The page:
Participants in a new HMRI nutrition and physical activity study at the University of Newcastle will gain a week’s worth of fruit and vegetables for free, along with $100 towards their grocery bill at the end of the 10-week trial, while potentially losing weight.
Researchers from the Priority Research Centre for Physical Activity and Nutrition are examining exactly how much a diet rich in fruit-and-veg contributes to weight loss and how it relates to protecting the body from inflammation after high-intensity physical activity.
“As a dietitian I often advise people to eat more fruit and veg – we now want to study the science behind that and look at how healthy eating helps protect the body from inflammation,” researcher Erin Clarke says.
“Knowing how much fruit and vegetables you should aim for, along with cost, appear to be deterrents for people eating more fruit and vegetables themselves. So the idea of supplying a box is to show how much people should be eating per week – hopefully it will make it easier to implement when grocery shopping and help minimise wastage.”
Included in the box are bananas, oranges, frozen berries, fresh and tinned tomatoes, pumpkin, carrots, sweet potatoes, lettuce, zucchini, cucumber and frozen peas and corn.
“We tried to provide a good variety and they’re all in the right portion sizes,” Ms Clarke adds. “We also give participants some healthy recipes and links to other sources. Even if you don’t cook regularly, they are easy to follow – we would really encourage men, in particular, to take part as we've already had quite a few women enrol for the study.”
As part of the study, participants complete the Australian Eating Survey and will get personalised dietary advice and support with setting goals for heathy eating and weight loss. Researchers are aiming to help people lose between half- to one-kilogram per week, or up to 10 kilograms over the course of the study.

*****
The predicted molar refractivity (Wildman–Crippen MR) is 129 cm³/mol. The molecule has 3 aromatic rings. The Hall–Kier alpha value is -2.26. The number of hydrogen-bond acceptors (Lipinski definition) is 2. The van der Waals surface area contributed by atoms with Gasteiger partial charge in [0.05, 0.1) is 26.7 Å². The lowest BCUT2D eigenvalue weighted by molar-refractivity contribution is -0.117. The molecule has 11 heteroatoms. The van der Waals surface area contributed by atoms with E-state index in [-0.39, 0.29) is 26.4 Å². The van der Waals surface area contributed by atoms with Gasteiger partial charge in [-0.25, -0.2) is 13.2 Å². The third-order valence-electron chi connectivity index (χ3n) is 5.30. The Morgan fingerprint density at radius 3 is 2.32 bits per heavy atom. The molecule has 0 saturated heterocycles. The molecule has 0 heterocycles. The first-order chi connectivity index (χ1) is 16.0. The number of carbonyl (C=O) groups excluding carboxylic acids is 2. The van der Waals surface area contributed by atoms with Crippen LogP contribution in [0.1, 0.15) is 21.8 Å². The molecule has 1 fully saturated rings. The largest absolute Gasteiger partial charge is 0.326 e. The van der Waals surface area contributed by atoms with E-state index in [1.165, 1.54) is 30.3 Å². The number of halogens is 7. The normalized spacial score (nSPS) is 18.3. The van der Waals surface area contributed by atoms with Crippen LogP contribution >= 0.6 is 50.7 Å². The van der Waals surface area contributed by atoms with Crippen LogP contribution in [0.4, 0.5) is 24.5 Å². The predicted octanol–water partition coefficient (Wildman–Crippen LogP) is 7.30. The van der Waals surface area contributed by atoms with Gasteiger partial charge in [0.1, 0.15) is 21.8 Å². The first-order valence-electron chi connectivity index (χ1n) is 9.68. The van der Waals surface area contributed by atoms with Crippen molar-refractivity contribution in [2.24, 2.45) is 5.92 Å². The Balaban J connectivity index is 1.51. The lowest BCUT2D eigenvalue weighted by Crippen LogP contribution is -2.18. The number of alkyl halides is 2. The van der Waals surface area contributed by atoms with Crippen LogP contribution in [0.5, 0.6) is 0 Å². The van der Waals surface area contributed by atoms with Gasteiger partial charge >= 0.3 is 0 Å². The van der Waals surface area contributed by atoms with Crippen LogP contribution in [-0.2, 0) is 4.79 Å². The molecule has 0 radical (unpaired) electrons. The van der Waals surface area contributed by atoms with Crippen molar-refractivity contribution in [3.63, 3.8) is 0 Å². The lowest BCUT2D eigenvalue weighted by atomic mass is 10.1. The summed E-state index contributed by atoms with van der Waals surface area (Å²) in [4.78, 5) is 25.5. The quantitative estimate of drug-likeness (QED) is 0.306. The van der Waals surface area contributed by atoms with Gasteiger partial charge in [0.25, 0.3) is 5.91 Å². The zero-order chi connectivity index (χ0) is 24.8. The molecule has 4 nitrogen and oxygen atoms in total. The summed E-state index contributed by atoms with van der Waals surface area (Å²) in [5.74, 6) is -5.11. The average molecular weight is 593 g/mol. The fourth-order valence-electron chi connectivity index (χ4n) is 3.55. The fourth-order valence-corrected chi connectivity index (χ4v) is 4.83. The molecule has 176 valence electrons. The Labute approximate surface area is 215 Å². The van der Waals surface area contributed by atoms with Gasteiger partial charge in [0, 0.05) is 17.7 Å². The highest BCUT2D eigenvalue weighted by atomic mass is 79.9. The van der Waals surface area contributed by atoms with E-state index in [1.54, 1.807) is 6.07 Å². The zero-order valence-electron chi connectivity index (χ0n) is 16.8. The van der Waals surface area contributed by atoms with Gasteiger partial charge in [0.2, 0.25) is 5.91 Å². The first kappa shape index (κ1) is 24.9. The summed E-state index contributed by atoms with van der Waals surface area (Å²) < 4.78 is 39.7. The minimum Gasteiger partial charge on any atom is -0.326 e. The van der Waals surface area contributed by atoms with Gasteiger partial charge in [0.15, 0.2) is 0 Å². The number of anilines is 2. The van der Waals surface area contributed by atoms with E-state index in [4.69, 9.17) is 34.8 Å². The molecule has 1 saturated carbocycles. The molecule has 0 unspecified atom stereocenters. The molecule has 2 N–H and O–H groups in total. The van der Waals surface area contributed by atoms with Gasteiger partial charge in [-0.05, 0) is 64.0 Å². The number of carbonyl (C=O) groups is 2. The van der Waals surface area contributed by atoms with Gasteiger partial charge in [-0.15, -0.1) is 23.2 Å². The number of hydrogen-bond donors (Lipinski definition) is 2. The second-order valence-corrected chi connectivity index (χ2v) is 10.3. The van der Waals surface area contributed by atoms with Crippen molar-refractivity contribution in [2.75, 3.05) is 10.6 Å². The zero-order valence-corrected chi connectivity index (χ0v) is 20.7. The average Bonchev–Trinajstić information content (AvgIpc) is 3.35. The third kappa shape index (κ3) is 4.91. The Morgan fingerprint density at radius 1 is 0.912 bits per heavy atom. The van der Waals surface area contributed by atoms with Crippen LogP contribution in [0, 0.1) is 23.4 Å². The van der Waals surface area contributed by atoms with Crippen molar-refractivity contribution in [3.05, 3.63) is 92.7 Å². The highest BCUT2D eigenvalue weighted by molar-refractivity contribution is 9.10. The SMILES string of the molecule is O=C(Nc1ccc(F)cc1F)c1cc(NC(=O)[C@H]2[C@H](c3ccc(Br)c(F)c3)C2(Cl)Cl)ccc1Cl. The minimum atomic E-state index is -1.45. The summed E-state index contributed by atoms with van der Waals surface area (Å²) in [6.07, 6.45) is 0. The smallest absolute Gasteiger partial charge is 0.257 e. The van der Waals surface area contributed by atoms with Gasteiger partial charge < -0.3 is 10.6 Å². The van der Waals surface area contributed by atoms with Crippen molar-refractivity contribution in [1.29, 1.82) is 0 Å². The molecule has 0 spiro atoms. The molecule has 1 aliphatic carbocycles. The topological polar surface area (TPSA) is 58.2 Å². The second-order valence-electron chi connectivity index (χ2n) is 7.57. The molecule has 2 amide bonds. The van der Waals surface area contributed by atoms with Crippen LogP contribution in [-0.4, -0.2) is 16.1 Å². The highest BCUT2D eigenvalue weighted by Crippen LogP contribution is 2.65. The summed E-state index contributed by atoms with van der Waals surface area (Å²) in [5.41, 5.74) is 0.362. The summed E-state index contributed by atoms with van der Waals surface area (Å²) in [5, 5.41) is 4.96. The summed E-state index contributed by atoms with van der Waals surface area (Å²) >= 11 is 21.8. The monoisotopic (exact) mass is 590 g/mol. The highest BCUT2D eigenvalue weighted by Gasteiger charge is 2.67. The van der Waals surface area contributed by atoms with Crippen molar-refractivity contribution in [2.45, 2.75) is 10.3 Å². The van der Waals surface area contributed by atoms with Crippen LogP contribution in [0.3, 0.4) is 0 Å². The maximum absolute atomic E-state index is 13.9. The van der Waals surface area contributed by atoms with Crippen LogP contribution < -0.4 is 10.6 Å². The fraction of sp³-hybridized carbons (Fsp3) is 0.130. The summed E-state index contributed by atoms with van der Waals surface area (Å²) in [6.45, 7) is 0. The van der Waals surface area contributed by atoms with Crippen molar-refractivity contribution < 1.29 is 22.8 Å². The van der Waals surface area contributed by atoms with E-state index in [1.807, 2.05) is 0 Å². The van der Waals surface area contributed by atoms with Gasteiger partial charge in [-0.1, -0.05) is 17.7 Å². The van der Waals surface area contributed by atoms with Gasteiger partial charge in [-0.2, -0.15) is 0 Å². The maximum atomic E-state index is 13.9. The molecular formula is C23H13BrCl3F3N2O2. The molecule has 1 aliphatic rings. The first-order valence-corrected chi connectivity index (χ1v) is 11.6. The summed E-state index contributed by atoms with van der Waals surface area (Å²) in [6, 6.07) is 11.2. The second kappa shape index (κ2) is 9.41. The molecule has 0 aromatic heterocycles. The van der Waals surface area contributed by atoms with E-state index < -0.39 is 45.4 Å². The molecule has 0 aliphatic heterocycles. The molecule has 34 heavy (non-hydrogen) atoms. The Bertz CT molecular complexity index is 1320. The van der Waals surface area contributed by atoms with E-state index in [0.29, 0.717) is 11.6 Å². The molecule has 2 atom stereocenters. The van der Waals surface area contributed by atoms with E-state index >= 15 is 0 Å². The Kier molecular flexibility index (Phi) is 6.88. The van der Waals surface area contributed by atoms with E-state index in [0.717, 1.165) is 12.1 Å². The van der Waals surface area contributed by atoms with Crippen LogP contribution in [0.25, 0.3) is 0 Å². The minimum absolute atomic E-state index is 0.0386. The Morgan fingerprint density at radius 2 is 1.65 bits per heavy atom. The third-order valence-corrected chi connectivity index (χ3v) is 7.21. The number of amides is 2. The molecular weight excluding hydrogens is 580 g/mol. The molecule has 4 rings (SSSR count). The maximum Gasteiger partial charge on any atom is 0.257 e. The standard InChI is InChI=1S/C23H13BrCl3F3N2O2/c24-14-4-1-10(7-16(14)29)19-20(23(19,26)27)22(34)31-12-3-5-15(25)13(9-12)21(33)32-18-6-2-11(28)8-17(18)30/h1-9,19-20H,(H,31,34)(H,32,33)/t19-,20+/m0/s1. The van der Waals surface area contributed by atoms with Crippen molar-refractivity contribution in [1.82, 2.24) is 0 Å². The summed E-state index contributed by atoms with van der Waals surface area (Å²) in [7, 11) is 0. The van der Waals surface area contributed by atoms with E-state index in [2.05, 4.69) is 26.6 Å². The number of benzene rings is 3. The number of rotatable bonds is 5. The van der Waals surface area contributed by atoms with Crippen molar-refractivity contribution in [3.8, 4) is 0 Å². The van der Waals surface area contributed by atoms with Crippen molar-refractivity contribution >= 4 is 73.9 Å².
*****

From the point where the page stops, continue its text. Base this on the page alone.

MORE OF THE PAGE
With the additional cost of eating more fruit and veg estimated to be $10 a week on average, taking into account fewer ‘junk’ foods like snacks, participants will be reimbursed $100 at the study’s conclusion.
The team is recruiting males and females aged 18-45 years, with a Body Mass Index of 25-35 (overweight to obese) and no health issues that would increase the risk of undertaking high-intensity exercise.
Among five visits to the UON Callaghan campus, there will two exercise sessions involving a VO2 Max test of aerobic capacity on a treadmill, lasting around 10 minutes, plus interval tests of around 20-minute duration on subsequent visits.
For details contact Erin Clarke on (02) 4985 4316 or Erin.Clarke@uon.edu.au
* Erin Clarke researches in conjunction with the HMRI Cardiovascular Research Program. HMRI partners with the University of Newcastle, Hunter New England Health and the community.